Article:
Washington state will now prioritize keeping children with relatives when both parents lose custody, under a new law signed last month.
Historically, the state has favored adoption when reunification efforts fail, which requires termination of parental rights. In some cases, this has led to children being removed from stable kinship homes when those relatives opt against formal adoption, even if they still want to permanently care for the child.
Under the new law, called the Keeping Families Together Act, child protection authorities will be prohibited from moving a child out of a relative’s home so long as the placement remains safe and stable, and they must explore guardianship with kin or a family friend as a permanency option in lieu of terminating parental rights. It also expands eligibility for guardians to access financial assistance from the state.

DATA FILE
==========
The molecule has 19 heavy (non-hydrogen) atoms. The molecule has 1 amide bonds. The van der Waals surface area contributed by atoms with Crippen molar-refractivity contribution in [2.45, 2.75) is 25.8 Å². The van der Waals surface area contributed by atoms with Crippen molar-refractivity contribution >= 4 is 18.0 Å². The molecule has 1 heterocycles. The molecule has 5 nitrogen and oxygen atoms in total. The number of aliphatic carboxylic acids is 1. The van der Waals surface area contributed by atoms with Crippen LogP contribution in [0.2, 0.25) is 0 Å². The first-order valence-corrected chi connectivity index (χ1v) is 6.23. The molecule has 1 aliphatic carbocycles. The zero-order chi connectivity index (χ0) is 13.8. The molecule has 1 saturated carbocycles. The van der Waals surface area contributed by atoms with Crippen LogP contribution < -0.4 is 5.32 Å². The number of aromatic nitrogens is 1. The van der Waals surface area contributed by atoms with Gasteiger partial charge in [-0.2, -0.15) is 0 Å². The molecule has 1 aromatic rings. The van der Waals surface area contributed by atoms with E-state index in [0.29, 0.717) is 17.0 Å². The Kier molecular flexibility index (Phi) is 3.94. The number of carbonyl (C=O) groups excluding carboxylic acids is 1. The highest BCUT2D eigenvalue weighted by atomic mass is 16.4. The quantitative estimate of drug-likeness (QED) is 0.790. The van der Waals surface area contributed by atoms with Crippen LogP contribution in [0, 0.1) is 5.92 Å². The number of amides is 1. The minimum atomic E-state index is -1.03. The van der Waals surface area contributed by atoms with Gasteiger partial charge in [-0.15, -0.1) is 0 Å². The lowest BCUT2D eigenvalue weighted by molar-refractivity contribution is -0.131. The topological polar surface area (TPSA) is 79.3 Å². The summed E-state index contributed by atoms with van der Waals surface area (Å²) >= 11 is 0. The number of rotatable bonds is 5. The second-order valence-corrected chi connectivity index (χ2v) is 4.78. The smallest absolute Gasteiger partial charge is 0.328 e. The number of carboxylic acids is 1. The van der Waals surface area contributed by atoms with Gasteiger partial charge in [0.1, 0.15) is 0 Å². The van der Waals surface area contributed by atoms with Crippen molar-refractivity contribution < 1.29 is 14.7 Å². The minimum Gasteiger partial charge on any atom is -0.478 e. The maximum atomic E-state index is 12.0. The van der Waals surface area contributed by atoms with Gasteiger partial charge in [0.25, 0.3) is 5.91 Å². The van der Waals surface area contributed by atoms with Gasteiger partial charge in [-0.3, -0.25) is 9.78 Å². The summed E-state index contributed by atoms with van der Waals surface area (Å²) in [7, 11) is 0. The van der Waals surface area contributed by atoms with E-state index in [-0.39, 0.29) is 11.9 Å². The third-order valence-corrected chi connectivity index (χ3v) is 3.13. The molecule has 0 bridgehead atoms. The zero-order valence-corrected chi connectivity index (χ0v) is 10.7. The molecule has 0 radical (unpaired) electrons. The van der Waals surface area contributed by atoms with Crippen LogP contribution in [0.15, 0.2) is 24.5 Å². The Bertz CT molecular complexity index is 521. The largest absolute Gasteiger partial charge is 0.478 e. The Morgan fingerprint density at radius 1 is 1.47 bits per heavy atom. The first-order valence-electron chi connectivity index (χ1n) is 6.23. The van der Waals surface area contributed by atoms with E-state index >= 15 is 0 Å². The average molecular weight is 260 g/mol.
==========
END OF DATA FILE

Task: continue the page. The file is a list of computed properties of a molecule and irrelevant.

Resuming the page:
“Keeping families together and supporting children by ensuring a more permanent and comfortable housing environment will give them better outcomes and more support in their future,” bill author Rep. Lillian Ortiz-Self (D) said in a press release.
A recent state Supreme Court case brought national attention to the issue and highlighted concerning racial implications of the department’s policy. The case focused on a young boy named Keyon, who was removed from the care of his grandmother who had raised him since infancy and shuffled between multiple foster homes, all while his grandmother and an aunt petitioned the state to take the boy in.
The state’s high court reversed child welfare authorities’ decision to remove Keyon from the care of family members and said that “courts must afford meaningful preference to placement with relatives.” Keyon’s mother’s parental rights were ultimately reinstated, and the two were reunited.
The court also addressed concerns of racial biases in some child welfare departments’ assessment of a child’s “best interest.” The ruling stated that “factors that serve as proxies for race,” like immigration status or years-old criminal histories, “cannot be used to deny placement with relatives with whom the child has a relationship and is comfortable.”
The law goes into effect June 9.